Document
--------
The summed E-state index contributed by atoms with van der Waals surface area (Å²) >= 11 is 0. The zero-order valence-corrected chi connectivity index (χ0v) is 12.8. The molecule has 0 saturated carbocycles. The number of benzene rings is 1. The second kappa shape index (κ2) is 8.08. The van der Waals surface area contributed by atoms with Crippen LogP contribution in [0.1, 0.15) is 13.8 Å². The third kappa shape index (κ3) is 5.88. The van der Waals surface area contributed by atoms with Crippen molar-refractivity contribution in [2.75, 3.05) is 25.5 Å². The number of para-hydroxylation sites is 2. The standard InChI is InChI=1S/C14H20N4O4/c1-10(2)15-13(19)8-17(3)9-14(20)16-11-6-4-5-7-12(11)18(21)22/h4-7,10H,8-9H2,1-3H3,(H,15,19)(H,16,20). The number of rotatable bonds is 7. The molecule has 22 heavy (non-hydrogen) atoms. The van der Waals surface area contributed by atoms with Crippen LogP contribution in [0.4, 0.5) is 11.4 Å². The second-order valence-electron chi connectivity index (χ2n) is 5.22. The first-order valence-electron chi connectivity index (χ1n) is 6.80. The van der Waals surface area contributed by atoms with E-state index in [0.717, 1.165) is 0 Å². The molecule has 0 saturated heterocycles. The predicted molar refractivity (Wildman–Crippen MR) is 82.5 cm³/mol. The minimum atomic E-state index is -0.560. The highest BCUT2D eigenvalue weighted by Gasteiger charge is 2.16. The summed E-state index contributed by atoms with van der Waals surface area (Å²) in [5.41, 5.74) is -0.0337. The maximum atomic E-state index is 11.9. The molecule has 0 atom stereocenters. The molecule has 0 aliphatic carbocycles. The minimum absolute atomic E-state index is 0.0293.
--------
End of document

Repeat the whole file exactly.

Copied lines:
The summed E-state index contributed by atoms with van der Waals surface area (Å²) >= 11 is 0. The zero-order valence-corrected chi connectivity index (χ0v) is 12.8. The molecule has 0 saturated carbocycles. The number of benzene rings is 1. The second kappa shape index (κ2) is 8.08. The van der Waals surface area contributed by atoms with Crippen LogP contribution in [0.1, 0.15) is 13.8 Å². The third kappa shape index (κ3) is 5.88. The van der Waals surface area contributed by atoms with Crippen molar-refractivity contribution in [2.75, 3.05) is 25.5 Å². The number of para-hydroxylation sites is 2. The standard InChI is InChI=1S/C14H20N4O4/c1-10(2)15-13(19)8-17(3)9-14(20)16-11-6-4-5-7-12(11)18(21)22/h4-7,10H,8-9H2,1-3H3,(H,15,19)(H,16,20). The number of rotatable bonds is 7. The molecule has 22 heavy (non-hydrogen) atoms. The van der Waals surface area contributed by atoms with Crippen LogP contribution in [0.4, 0.5) is 11.4 Å². The second-order valence-electron chi connectivity index (χ2n) is 5.22. The first-order valence-electron chi connectivity index (χ1n) is 6.80. The van der Waals surface area contributed by atoms with E-state index in [0.717, 1.165) is 0 Å². The molecule has 0 saturated heterocycles. The predicted molar refractivity (Wildman–Crippen MR) is 82.5 cm³/mol. The minimum atomic E-state index is -0.560. The highest BCUT2D eigenvalue weighted by Gasteiger charge is 2.16. The summed E-state index contributed by atoms with van der Waals surface area (Å²) in [5.41, 5.74) is -0.0337. The maximum atomic E-state index is 11.9. The molecule has 0 atom stereocenters. The molecule has 0 aliphatic carbocycles. The minimum absolute atomic E-state index is 0.0293.